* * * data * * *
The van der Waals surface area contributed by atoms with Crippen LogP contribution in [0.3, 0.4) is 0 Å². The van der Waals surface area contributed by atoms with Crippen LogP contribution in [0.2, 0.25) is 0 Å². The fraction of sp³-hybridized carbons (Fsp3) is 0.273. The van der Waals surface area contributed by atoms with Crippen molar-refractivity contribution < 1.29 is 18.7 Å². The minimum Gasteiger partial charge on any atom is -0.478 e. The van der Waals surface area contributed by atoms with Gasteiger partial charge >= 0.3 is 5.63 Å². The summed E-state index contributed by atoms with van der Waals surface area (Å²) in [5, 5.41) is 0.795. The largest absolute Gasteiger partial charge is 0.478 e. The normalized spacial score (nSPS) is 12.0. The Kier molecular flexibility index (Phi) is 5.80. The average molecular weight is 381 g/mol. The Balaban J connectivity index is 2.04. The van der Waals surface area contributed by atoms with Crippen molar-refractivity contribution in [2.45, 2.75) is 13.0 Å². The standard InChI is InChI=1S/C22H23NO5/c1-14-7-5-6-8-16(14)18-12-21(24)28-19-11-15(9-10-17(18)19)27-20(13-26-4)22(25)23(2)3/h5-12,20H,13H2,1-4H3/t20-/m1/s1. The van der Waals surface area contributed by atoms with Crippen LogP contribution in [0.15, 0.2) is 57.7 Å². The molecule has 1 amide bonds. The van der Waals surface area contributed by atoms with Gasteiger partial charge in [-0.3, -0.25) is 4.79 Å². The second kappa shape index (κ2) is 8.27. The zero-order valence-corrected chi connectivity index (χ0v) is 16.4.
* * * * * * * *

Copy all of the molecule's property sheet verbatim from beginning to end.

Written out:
The van der Waals surface area contributed by atoms with Crippen LogP contribution in [0.3, 0.4) is 0 Å². The van der Waals surface area contributed by atoms with Crippen LogP contribution in [0.2, 0.25) is 0 Å². The fraction of sp³-hybridized carbons (Fsp3) is 0.273. The van der Waals surface area contributed by atoms with Crippen molar-refractivity contribution < 1.29 is 18.7 Å². The minimum Gasteiger partial charge on any atom is -0.478 e. The van der Waals surface area contributed by atoms with Gasteiger partial charge >= 0.3 is 5.63 Å². The summed E-state index contributed by atoms with van der Waals surface area (Å²) in [5, 5.41) is 0.795. The largest absolute Gasteiger partial charge is 0.478 e. The normalized spacial score (nSPS) is 12.0. The Kier molecular flexibility index (Phi) is 5.80. The average molecular weight is 381 g/mol. The Balaban J connectivity index is 2.04. The van der Waals surface area contributed by atoms with Crippen molar-refractivity contribution in [2.45, 2.75) is 13.0 Å². The standard InChI is InChI=1S/C22H23NO5/c1-14-7-5-6-8-16(14)18-12-21(24)28-19-11-15(9-10-17(18)19)27-20(13-26-4)22(25)23(2)3/h5-12,20H,13H2,1-4H3/t20-/m1/s1. The van der Waals surface area contributed by atoms with Crippen LogP contribution in [0.15, 0.2) is 57.7 Å². The molecule has 1 amide bonds. The van der Waals surface area contributed by atoms with Gasteiger partial charge in [-0.3, -0.25) is 4.79 Å². The second kappa shape index (κ2) is 8.27. The zero-order valence-corrected chi connectivity index (χ0v) is 16.4.